One of the mysteries of the English language finally explained.
A dark, medium-grained igneous rock, typically with ophitic texture, containing plagioclase, pyroxene, and olivine. It typically occurs in dykes and sills.Also called diabase
- ‘Many tales have been told about the impressive arch that was named in 1823 by the crew of the British survey ship, the Barracouta, because of the portal carved through an island rock castle with sheer dolerite walls.’
- ‘Neither had iron tools and instead used such hard stones as flint, jade, dolerite, basalt, and serpentine to make axes, knives, and chisels.’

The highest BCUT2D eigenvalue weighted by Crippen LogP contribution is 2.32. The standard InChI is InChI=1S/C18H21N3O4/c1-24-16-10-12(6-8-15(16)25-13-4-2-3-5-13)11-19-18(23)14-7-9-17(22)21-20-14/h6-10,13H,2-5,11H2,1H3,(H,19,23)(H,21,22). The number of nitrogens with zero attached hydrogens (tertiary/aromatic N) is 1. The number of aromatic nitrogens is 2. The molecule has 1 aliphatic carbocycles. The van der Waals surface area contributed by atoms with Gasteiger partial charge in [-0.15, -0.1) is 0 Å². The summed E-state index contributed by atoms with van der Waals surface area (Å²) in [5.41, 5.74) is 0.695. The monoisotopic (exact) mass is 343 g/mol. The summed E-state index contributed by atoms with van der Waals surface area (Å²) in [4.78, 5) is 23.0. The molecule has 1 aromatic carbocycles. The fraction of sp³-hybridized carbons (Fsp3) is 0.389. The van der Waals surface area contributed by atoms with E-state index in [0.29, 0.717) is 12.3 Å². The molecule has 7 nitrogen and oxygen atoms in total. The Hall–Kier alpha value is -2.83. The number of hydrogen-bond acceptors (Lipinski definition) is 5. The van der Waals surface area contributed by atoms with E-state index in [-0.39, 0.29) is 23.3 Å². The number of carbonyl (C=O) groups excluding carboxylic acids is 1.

- ‘Dark dolerite mountains of the Warren Range had a light snow cover that accentuated the flow banding in the rock.’
- ‘These supracrustal rocks are intruded by dolerite dykes that have been deformed and metamorphosed together with the country rock.’
- ‘We reached Fault Bluff, a dark angular mountain with faulted dolerite rock, around 10: 00 P.M. that night.’
Mid 19th century: from French dolérite, from Greek doleros ‘deceptive’ (because it is difficult to distinguish from diorite).
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